As I ventured into the corporate world some nine or so years ago, I had little experience knowing what to wear and what to leave in my closet when getting dressed for work each day. Two summer internships at an accounting firm helped generate some ideas, but I have spent the last several years focusing a bit more on my professional attire to polish my appearance at the office. That’s not to say I don’t have a lazy or somewhat sloppy day here and there, especially if I know I have no important meetings or client visits. But understanding what works for me, for the office, and for my bank account has made getting dressed each morning a much more enjoyable process.
Curating the right building blocks for a great work-wear wardrobe proves to be important for so many reasons! To begin, we can’t ignore the old but true adage that we should “dress for the job we want, even if it’s not the job we have.” As a new associate at my firm not long after I graduated from college, I believe I dressed appropriately but not always sharp and polished. I continue to work toward making my daily attire sharp, put together, and meaningful, and hope you find my successes and failures documented along the way on my little blog helpful in traversing your own path to corporate style success.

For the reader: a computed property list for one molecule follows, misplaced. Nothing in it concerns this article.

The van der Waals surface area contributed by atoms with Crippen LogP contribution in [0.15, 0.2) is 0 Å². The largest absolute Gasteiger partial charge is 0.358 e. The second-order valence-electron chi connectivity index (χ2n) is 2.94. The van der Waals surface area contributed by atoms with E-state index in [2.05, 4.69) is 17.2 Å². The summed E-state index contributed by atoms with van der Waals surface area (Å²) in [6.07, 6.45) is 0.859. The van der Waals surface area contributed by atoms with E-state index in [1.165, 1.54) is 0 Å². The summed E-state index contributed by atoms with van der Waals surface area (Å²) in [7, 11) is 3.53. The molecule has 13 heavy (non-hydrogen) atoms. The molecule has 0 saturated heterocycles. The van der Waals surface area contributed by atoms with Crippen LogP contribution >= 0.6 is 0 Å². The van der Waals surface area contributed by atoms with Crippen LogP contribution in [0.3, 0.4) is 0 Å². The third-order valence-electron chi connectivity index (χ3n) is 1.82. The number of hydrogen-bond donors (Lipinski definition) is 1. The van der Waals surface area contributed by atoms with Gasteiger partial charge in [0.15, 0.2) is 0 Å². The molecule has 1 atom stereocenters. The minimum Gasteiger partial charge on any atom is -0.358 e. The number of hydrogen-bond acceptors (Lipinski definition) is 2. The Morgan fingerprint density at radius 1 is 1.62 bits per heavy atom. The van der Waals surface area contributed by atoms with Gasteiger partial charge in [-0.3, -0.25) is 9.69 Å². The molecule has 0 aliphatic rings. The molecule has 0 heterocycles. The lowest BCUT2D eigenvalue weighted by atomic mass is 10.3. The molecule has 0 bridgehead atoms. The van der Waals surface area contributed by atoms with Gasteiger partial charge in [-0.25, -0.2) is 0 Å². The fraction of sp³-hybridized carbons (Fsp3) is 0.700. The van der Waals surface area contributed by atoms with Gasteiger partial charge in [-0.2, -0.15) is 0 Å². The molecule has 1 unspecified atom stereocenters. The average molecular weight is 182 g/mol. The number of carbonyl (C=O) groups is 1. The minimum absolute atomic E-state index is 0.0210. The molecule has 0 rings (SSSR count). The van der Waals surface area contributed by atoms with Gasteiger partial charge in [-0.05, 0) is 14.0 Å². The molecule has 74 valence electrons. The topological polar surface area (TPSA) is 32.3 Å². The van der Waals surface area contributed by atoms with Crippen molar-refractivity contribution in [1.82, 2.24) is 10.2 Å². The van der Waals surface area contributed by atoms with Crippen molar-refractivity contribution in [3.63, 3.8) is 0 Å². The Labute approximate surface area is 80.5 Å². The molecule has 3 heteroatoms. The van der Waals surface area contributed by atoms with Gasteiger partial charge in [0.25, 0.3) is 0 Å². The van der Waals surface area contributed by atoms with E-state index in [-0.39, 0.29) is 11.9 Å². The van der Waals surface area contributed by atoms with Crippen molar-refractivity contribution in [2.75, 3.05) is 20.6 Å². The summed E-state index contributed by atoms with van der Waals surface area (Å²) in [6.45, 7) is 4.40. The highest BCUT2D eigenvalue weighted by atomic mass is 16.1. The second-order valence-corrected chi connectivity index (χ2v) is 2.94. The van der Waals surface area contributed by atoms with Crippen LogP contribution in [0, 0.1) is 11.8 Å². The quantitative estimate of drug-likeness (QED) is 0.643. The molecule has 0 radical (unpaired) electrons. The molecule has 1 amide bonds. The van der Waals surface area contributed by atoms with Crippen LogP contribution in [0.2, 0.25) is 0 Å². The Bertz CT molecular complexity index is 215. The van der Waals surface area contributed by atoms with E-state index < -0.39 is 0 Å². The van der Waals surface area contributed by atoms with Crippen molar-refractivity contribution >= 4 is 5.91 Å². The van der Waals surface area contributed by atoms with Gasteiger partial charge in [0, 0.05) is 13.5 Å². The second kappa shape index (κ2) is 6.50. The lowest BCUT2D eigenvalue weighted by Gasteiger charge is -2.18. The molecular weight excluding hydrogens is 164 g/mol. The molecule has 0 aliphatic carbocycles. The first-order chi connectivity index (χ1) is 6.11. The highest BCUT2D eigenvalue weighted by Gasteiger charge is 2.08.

Beyond “dressing the part,” looking polished and put together each day exudes success and professionalism, which can only help how we are perceived by our colleagues. (I’d be remiss to ignore the reality that we are in fact judged, to an extent, by our appearance and how we present ourselves.)
Feeling great about the clothes we wear and knowing that we are presenting ourselves in the best light possible breeds true confidence as well, something that becomes imperative to believing in one’s ability to achieve professional goals and success (however you might define success for yourself in your own career). I think Amy Cuddy reiterates and expands on this belief wholeheartedly in this well-known Ted talk she shared about “faking it ’til you make it.” She focuses in her talk on body language, but the clothes we layer on top of that body language contribute to the messages our non-verbal cues convey. If we act and dress the part of however we define success in our field, we are far more likely to one day truly become the definition of that success.
So as we strive to achieve our professional goals, consider traveling with me through a journey of building a classic and versatile yet affordable corporate closet over the next several weeks to find each of our personal definitions of Corporate Chic on the Cheap.